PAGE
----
In this edition, Gerald A. Soff, MD, shares his experiences as a hematologist and a hematologic patient, and he discusses how his myeloma diagnosis has – and hasn’t – changed his life. Dr. Soff is chief of the hematology service at Memorial Sloan Kettering Cancer Center in New York.
And, new this edition, hear more from our interview with Dr. Soff in our new Sound Bites feature.
When did you know you wanted to become a hematologist?
I have always been interested in science and the natural world. I was one of those annoying kids who constantly asked, “Why?” And I was also one of those kids who never learned to just listen to the teacher; I would try to think two steps ahead of the teacher. That was my way of learning – trying to derive new knowledge rather than listening to someone review the existing knowledge. I’m sure that made me an annoying student, but that quality has served me well in my career.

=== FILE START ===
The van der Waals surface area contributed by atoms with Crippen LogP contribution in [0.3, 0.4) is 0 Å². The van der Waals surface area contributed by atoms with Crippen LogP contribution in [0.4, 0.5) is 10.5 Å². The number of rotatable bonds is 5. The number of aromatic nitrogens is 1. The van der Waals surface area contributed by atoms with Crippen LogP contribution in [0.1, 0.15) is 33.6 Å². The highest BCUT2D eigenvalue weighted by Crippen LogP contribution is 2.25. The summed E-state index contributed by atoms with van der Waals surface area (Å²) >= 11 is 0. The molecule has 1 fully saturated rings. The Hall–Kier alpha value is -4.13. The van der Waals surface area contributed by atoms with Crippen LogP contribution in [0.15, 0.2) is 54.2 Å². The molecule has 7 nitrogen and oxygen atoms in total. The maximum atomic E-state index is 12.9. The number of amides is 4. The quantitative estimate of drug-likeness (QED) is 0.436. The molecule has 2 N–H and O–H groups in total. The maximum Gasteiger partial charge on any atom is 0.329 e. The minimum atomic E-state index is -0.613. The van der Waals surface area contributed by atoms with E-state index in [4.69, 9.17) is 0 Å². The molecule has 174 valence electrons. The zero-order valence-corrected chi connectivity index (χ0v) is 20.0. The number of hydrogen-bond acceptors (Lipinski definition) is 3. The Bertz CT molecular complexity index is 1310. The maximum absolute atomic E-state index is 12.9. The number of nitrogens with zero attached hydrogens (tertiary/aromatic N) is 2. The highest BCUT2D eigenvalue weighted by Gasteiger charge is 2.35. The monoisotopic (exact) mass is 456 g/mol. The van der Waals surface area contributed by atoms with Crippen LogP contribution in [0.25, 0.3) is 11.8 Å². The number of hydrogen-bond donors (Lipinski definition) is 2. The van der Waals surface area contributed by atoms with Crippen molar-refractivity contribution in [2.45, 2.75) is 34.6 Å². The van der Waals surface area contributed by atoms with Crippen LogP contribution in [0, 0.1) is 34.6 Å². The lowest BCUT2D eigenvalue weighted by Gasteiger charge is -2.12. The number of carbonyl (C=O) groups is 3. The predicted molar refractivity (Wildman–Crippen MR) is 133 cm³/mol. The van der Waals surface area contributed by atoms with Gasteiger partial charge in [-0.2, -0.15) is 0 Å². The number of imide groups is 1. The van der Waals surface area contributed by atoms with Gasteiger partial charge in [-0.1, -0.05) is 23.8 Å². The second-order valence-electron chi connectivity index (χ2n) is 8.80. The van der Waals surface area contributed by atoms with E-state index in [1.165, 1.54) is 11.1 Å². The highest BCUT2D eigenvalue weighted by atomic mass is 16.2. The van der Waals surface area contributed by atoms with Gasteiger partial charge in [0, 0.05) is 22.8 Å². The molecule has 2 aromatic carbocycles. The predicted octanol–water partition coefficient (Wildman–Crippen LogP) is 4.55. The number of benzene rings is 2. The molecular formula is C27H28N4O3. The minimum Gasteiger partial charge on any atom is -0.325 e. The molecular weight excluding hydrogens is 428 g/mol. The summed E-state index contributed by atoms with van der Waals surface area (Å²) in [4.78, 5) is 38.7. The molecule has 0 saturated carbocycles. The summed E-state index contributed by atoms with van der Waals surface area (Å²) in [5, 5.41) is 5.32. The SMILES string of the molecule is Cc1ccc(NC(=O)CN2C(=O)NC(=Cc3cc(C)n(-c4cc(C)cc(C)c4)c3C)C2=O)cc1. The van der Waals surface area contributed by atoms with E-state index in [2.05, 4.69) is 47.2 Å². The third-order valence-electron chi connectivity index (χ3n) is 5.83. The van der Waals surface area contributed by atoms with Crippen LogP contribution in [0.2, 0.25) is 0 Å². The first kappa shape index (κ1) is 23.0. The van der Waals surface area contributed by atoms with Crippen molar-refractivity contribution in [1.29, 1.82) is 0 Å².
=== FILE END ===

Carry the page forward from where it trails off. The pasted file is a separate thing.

During college, I worked at the Union Carbide Corporation developing radioimmunoassays. I was only 18 years old, and I was already doing hands-on bench research, so this was a formative experience that cemented my interest in science – and, indirectly, hematology.
Then, after two years of college, I was accepted into an accelerated program at the Johns Hopkins School of Medicine. In that program, we were encouraged to look for a research project. I was a naïve 19-year-old with no knowledge of medicine, anatomy, or physiology, but I had that research experience from working at Union Carbide. I was also moonlighting as a blood-bank technician. So I figured, “Blood is easy; you don’t need to know anatomy.”